May was Melanoma Awareness Month and summer is about to be in full swing. That means warmer weather, brighter skies, and spending a lot more time outside. But don’t go soaking up the sun just yet! UV radiation from the sun drastically increases your chances of skin cancer, the most dangerous form being melanoma.
According to the latest data from the CDC, 21 out every 100,000 people in Indiana have melanoma of the skin, with 1,556 cases reported in 2016. Fortunately, most cases of melanoma can be prevented with sunscreen, protective clothing, and by avoiding prolonged exposure to UV rays. When it comes to melanoma prevention, a little caution goes a long way.
Keep reading to learn:
- Tips for melanoma prevention
- Symptoms of melanoma
Being cautious about melanoma doesn’t mean hiding inside all summer. By being knowledgeable and prepared, you’ll be ready for whatever summer throws at you.
Tips for Melanoma Prevention
According to the CDC, skin cancer is the most common form of cancer, with more than 9,000 people dying of melanoma each year. Anyone can develop skin cancer, but people with light skin are at a much higher risk. With cases of melanoma doubling between 1982 and 2011 and the risk of death increasing with age, knowing how to prevent melanoma is essential to protect your health.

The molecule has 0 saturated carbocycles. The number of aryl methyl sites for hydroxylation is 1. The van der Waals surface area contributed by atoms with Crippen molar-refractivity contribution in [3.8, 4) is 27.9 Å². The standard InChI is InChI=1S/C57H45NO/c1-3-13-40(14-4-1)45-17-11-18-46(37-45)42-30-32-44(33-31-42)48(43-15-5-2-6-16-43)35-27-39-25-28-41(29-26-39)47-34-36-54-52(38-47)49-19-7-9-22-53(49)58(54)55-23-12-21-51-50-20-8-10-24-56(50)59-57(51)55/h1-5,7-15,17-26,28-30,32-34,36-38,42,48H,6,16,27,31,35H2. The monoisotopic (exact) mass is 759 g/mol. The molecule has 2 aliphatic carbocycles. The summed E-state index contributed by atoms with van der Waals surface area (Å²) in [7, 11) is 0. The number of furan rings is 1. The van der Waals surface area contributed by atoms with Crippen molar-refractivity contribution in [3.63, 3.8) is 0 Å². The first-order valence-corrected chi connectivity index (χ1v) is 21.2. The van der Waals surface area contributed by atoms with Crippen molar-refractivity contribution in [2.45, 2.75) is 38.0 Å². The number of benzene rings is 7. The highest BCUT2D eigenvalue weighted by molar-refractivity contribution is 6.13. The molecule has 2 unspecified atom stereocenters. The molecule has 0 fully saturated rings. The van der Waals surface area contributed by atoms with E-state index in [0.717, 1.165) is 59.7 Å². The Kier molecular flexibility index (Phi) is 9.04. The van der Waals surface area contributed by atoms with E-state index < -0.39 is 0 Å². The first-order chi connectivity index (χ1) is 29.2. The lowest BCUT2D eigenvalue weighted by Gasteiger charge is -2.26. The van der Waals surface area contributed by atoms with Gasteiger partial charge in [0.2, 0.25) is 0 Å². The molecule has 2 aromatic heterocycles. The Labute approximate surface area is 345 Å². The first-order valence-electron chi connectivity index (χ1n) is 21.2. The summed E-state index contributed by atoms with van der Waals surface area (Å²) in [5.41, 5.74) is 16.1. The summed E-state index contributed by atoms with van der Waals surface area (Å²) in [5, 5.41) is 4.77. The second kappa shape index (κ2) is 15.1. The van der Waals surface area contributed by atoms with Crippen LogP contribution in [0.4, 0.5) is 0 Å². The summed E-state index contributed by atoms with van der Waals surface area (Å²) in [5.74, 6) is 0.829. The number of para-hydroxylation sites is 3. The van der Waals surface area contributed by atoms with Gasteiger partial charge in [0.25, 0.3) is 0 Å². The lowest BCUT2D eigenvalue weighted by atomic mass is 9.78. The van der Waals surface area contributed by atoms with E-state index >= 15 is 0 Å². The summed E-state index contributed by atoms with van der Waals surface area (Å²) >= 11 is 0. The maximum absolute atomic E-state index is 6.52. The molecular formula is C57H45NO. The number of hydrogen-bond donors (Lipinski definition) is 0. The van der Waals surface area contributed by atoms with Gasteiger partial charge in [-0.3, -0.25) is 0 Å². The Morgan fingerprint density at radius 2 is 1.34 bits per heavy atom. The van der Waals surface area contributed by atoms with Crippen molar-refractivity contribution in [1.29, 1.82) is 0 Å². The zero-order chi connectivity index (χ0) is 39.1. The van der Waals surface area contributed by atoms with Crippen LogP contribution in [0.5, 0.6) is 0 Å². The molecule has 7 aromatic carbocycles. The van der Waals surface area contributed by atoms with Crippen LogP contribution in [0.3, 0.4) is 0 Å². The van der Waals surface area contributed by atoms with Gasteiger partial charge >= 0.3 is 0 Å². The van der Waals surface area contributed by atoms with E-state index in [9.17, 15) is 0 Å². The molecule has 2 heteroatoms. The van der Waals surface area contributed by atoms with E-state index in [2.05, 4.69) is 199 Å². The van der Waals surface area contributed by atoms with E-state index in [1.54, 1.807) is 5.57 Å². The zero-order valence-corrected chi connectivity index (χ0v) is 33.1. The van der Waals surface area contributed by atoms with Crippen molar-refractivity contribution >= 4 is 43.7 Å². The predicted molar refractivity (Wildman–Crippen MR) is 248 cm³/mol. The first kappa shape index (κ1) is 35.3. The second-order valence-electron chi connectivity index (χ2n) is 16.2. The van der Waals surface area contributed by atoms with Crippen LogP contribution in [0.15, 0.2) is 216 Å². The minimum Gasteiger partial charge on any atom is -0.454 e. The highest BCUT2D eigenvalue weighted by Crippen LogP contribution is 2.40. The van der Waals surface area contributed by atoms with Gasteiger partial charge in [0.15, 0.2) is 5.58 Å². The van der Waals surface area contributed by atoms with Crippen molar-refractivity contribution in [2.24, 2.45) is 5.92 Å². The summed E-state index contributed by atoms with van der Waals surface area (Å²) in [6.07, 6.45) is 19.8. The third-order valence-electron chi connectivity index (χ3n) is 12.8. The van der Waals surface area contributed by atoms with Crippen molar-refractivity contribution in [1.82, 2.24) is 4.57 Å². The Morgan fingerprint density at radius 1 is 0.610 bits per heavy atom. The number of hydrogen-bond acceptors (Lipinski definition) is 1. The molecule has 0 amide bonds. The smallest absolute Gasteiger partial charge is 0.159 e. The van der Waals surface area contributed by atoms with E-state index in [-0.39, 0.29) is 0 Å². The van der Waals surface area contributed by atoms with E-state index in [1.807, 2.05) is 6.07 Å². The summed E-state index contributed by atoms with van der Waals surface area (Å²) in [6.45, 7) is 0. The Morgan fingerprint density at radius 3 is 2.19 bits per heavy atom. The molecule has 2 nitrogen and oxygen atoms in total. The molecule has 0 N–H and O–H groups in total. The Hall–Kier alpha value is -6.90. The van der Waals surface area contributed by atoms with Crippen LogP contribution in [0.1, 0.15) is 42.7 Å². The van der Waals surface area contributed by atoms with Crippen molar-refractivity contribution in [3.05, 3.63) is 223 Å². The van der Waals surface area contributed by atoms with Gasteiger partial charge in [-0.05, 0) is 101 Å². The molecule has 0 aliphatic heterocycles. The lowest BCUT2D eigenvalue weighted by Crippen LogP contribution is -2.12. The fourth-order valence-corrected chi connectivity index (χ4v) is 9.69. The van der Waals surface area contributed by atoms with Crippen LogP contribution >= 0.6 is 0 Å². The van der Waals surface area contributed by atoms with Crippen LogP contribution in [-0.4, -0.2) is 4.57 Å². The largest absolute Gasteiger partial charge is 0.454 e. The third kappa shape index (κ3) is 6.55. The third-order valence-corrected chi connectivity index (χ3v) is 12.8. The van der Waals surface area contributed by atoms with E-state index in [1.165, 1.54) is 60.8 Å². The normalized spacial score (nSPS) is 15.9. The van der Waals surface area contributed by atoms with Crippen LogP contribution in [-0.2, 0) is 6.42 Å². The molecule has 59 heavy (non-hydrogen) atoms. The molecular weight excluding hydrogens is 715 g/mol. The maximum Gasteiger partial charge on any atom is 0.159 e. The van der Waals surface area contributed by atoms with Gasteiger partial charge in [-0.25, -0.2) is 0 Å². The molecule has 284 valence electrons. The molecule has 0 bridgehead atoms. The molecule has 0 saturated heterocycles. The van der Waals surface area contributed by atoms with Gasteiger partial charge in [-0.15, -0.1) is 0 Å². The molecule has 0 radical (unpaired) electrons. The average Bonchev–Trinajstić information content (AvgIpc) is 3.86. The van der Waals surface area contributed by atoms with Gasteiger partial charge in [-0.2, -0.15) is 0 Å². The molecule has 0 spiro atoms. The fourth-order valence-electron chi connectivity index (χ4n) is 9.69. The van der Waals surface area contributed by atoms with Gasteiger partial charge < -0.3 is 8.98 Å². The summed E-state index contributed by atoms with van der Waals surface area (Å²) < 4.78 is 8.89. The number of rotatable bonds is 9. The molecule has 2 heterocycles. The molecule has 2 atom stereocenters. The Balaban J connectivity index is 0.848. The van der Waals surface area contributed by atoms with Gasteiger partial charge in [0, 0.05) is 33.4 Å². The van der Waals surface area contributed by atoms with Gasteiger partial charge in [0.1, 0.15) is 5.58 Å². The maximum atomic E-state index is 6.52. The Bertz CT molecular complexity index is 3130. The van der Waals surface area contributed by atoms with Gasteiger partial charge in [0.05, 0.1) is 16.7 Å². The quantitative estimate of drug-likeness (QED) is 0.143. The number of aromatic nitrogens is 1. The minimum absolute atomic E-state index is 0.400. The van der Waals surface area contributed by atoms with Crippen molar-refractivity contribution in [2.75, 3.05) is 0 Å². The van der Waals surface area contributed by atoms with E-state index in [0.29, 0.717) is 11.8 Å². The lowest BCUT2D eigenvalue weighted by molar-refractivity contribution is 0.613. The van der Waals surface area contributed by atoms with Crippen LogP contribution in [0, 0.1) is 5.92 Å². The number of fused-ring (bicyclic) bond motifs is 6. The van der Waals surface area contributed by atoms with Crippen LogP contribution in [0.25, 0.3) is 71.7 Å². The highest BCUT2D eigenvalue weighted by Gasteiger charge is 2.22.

Avoid the Sun When Its Rays are Strongest
Over 90% of melanoma cases in the U.S. are the result of exposure to UV radiation. That’s why it’s so important to know when the sun’s rays are at their strongest, which is between 10 a.m. and 4 p.m. in North America. Avoiding the sun during these times is one of the best ways to avoid skin damage from the sun’s UV radiation.
You should also keep in mind that sunburns aren’t necessary to develop melanoma. Your skin absorbs UV rays all year long, including when it’s cold or cloudy. Skin cancer can develop from accumulated sun exposure, which is why it’s important to avoid direct sunlight even during winter or when it’s overcast.
Avoid Artificial UV Light
Direct exposure to the sun isn’t the only way to damage your skin with UV radiation. Tanning beds and tanning lamps can also cause UV damage, greatly increasing your chance of developing melanoma. In fact, more people are exposed to intense UV rays by artificial sources than by the sun with an estimated 6,200 melanoma cases caused by indoor tanning every year. With that in mind, it may be a good idea to skip the tanning bed altogether.
Wear Protective Clothing
You want to protect as much of your skin as possible from UV radiation when going outside. As we’ve mentioned before, your face, arms, back, and legs are at the highest risk for developing melanoma. Choosing the right clothing is one of the best ways to protect yourself.
Ideal clothing would be:
- Long sleeves and pants
- Dark colors
- Tightly woven
Wearing a hat is also advised. Baseball caps and visors will do, but a wide-brimmed hat will provide you with the most protection.
Always Wear Your Sunscreen